Melissa A Seldon, Benjamin F Hodapp
Exercise Science and Sport Study, NATS, Physics

Poster presented at the 2015 Scholarship and Creativity Day at the College of Saint Benedict, St. Joseph, MN

Since the ground is the only external contact for a softball pitcher, ground reaction force (GRF) is theorized to be an important factor in determining softball pitch velocity, yet little research examining this relationship has been published. Purpose: To examine the relationship between the GRF of the stride leg and softball pitch velocity. Methods: Three right hand dominant female Division III intercollegiate softball pitchers (18.3 ±0.6 years; 72.1 ±1.6 kg; 168.0 ±7.9 cm) performed 15 maximal velocity fastball pitches into a net, landing on a force plate with their stride leg, during two separate test sessions (total of 30 pitches per pitcher). Ball velocity was measured to the tenth of one mile per hour using a Stryker radar gun and converted to meters per second. Peak vertical and braking GRFs, sampled at 600 Hz, were normalized to body weight (BW). The slope of the vertical and braking GRFs were calculated by dividing peak GRF by the time from ground contact, defined as the first upward deflection in GRF greater than 5% body weight, to peak force. A Pearson correlation was used to examine the relationship between GRF variables and ball velocity for all 90 pitches. Results: A significant positive correlation was found between ball velocity (23.5 ±0.9 m/sec) and vertical GRF (1.680 ±0.486% BW; r(90) = .696, p < .001), breaking GRF (1.096 ±0.231% BW; r(90) = .854, p < .001), slope of the vertical GRF (31066 ±15952 N/s; r(90) = .294 p = .005), and slope of the braking GRF (12296 ±5457 N/s; r(90) = .535, p < .001) of the stride leg. Conclusion: When a softball is pitched for maximal velocity by Division III softball pitchers using their normal mechanics, there is a positive relationship between GRF variables and ball velocity. Further research is needed to determine whether altering pitching mechanics to accentuate GRF variables will result in greater pitch velocity.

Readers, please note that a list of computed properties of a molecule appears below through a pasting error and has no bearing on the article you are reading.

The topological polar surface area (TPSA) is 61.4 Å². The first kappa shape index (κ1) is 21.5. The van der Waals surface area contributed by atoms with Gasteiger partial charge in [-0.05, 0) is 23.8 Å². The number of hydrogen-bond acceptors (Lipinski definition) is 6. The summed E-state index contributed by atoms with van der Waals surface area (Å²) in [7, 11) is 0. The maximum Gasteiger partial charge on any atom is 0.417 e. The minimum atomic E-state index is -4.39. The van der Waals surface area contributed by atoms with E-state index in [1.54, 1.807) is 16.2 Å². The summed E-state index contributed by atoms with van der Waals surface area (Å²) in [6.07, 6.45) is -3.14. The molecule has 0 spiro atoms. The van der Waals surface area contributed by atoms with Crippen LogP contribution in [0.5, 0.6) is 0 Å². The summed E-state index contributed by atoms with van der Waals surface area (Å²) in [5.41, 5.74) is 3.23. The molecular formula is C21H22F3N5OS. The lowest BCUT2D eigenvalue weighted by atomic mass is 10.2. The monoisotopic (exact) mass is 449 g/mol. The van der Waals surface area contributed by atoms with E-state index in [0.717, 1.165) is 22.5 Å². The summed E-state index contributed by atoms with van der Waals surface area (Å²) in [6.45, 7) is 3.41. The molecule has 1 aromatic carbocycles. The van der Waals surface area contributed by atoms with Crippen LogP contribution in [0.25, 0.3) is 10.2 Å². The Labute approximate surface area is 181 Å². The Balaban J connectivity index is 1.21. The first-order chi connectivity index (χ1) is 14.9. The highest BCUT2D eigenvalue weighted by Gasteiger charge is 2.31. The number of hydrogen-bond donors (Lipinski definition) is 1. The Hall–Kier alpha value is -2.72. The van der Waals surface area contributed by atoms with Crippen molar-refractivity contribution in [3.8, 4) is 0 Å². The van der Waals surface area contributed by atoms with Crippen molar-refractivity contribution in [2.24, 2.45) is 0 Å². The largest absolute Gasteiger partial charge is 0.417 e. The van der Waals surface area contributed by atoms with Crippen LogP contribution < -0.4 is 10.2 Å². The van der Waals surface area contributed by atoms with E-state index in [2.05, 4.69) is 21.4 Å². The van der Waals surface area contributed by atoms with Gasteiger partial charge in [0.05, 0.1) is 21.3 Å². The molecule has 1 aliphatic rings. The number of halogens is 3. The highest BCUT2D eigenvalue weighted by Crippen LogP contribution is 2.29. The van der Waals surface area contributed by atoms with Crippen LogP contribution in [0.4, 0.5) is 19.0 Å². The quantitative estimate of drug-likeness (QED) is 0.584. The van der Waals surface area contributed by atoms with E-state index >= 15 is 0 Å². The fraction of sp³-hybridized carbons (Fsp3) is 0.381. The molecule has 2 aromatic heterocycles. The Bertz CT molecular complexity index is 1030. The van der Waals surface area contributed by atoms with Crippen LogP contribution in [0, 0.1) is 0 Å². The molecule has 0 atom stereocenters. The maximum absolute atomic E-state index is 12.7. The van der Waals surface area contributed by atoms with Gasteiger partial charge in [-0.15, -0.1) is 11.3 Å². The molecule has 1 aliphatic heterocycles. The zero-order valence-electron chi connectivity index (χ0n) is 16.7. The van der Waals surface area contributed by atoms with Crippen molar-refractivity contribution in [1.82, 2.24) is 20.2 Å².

Relationship between BMI, Exercise and Milk Consumption
Morgan N Potter

Morgan N Potter
Exercise Science and Sport Study, Nutrition

Poster presented at the 2015 Scholarship and Creativity Day at the College of Saint Benedict, St. Joseph, MN